Saturday, 4 July 2015

Born to lose.

"So you work at the casino?"
"You call it work. I call it destroying people."

Luck is a key part of my work. It doesn't matter how hard you try, how many people in need of a cab, or how far you go. Without a sizable dollop of luck, you'll go home a poor and miserable bastard. The next night, you come back, hoping, no, certain that tonight's the night. Tonight is when it all turns around and you hit the jackpot. Or at least break even.

Which leads us to tonight's topic: gamblers.

Much like drinking, or doing drugs, gambling has a special niche in the human experience; you spend money on something that is thrilling, addictive, and ultimately very destructive. And much like alcohol, gambling is a legal (if extremely heavily regulated) way for an adult person to exchange money for a few hours of blissful escape into endorphin-laced joy. Of course, the more likely result is that you end up with a massive headache and empty pockets.

Thus, the local casino (owned and operated by the State) is a common destination for us cabbies. Every night, a sizable amount of the city's population head over to spread their money around. And of course we're happy to help. Gamblers tend to fall in a few categories; there's the Big Man, who is usually accompanied by his girlfriend/date. He will insist on paying for the cab and tipping big, whether or not he can afford it. His plan is to roll high and spend big; win or lose, he's gonna take home the jackpot.

Triple entendre.

Then there's the Young Rollers. Not much to say about them; they're young, they're drunk, they're stupid, and want to party like the Big People. Much like the poor saps who will spend half the evening standing in line to get into a club, they're only doing it because they don't know better.

But by far, the most common are the chronic cases. The people who don't indulge, partake, or dabble: they're not in it for the fun. They're in it, because they can't stand the idea of being out of it. Mostly those trips are silent, and grim. They know they're going to be losing a lot of money. Despite this, they cling to that tiny sliver of hope; Tonight it's my turn. Tonight it's my number. Tonight is the last time.

I remember a particular chronic case. A woman in her early fifties; thin and unkempt. The kind you'd probably find living in a trailer park, if Sweden had trailer parks.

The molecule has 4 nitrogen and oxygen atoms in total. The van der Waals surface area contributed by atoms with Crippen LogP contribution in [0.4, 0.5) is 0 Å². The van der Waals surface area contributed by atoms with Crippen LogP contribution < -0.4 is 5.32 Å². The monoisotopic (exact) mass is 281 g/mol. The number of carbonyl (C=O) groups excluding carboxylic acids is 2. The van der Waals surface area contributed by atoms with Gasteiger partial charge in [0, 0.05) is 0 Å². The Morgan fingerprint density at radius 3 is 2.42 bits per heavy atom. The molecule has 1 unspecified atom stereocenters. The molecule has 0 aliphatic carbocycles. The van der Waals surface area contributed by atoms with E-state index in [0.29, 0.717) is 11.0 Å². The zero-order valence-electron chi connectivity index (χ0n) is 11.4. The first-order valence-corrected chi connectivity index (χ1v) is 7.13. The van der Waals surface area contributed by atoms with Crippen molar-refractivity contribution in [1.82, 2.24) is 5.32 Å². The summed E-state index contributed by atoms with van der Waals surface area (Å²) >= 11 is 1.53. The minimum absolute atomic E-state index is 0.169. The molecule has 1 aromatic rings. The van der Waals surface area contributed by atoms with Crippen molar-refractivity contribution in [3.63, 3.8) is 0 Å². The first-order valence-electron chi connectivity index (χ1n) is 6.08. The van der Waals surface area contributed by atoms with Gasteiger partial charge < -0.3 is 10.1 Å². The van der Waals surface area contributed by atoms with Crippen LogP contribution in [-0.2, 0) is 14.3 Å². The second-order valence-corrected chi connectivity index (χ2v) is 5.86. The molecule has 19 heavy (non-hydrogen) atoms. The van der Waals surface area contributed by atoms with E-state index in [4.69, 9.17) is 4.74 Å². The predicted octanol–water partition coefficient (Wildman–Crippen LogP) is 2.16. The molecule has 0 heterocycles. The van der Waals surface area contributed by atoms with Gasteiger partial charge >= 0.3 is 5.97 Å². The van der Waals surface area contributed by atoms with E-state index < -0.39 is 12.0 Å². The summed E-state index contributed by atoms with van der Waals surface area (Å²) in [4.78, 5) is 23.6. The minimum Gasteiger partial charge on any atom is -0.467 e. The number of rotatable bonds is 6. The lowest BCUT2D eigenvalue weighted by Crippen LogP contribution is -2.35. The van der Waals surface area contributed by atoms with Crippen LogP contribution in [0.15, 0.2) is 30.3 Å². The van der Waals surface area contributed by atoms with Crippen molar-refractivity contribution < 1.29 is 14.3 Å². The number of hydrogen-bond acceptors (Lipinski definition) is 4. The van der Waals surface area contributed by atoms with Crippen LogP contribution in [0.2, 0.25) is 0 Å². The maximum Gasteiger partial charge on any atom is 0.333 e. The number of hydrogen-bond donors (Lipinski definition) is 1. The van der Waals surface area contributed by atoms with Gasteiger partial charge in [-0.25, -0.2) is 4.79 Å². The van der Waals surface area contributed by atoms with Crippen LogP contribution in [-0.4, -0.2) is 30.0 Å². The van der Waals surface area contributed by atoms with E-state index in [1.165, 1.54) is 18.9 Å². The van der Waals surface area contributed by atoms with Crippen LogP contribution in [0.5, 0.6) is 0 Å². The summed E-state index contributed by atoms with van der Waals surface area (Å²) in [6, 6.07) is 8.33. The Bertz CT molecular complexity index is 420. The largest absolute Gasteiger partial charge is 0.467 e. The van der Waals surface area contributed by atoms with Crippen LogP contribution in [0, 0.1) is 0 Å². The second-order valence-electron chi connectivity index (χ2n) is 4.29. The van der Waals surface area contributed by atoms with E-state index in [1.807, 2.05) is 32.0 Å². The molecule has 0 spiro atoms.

"So," I said. "what do you play?"
"Well that's good," I said. "Takes skill for that."
"I also play the slots."
"Oh yeah?"
"Yeah, but I'm thinking about quitting."
"How come?"
"I think they've rigged the game," she said in a low, confidential tone.

I was at a loss. "Well... that's..."
"You see," she said. "the slots in the room I play pay out a lot less than the slots in the next room."

Rather than suggest that she changed rooms, I said: "Well... it's a casino. Isn't the whole point of a casino to take more money than they give?"

"But its not fair," she insisted.

No shit lady, I thought. It's a goddamn casino, not a social services.

Another chronic case I remembered straddled the line between chronic case and Young Roller.
I picked him up outside the casino. We were heading toward Sheriff's Yard, and back.

"I need to pick up more cash," he explained.

He was young. Like has-just-recently-started-shaving young. Feeling just a little catty, I asked him:
"If you're out of cash, maybe that's a sign."
"Nah, man," he laughed. "I'm rolling in it. What's another 5000, huh?"

What indeed? That's five nights work for me. But fine.

A silence settled over the cab.

"Oh man," he said with a laugh that seemed a bit too pleased to be genuine. "I'm gonna have to get a job soon."

Well fucking duh. "Really?" I said. "Even if you're rolling in cash?"

"Nah, its for tax reasons. I make my living playing poker. 15 000 a night. All cash. But if I don't get a job, the government might wonder where all my money comes from."

I encounter a lot of stupid people. I can bitch about them. I can bitch at them. Sometimes I even yell. But rarely do I actually feel the need to punish such stupidity with unrelenting and excessive violence.

See, this kid wasn't just being snotty. He was being an utter idiot. Let's break it down:

1. Doing your taxes means the government can see how much money you're making. It means that either you declare the money you make gambling (which will NOT jell with the amount you make at your job). So either you make your minimum wage, and hide your winnings in the mattress (meaning that your job is meaningless, since that's what you're doing anyway).

2. This is the most important. And it is this: the casino is OWNED AND OPERATED BY THE STATE. This means that they know the money that flows in and out of it. They know who has been there. There's nothing problematic about your winnings. The government has already taken their chunk out of it.

Finally, "professional poker player" is a really shitty thing to put down on your resumé. Granted, if you can maintain that edge and keep living off of it for the rest of your life, more power to you. Money is money and however you earn it is your business. But what's offensive about this is that this guy (and those like him) prance through life, making their money by playing a game. A game that isn't (as is the case of sports) entertaining for anyone except the fellow players. You think need to get a job in order to avoid government scrutiny? Well lucky you; the rest of us need to get jobs in order to avoid starvation.

I said nothing, of course. This guy may have offended all my sensibilities, but his stupidity was ultimately beneficial: (stupid kid with no respect for money) + (long trip to sheriff's yard) + (return trip) = $$$

When the trip was over, I had enough money to quit early.


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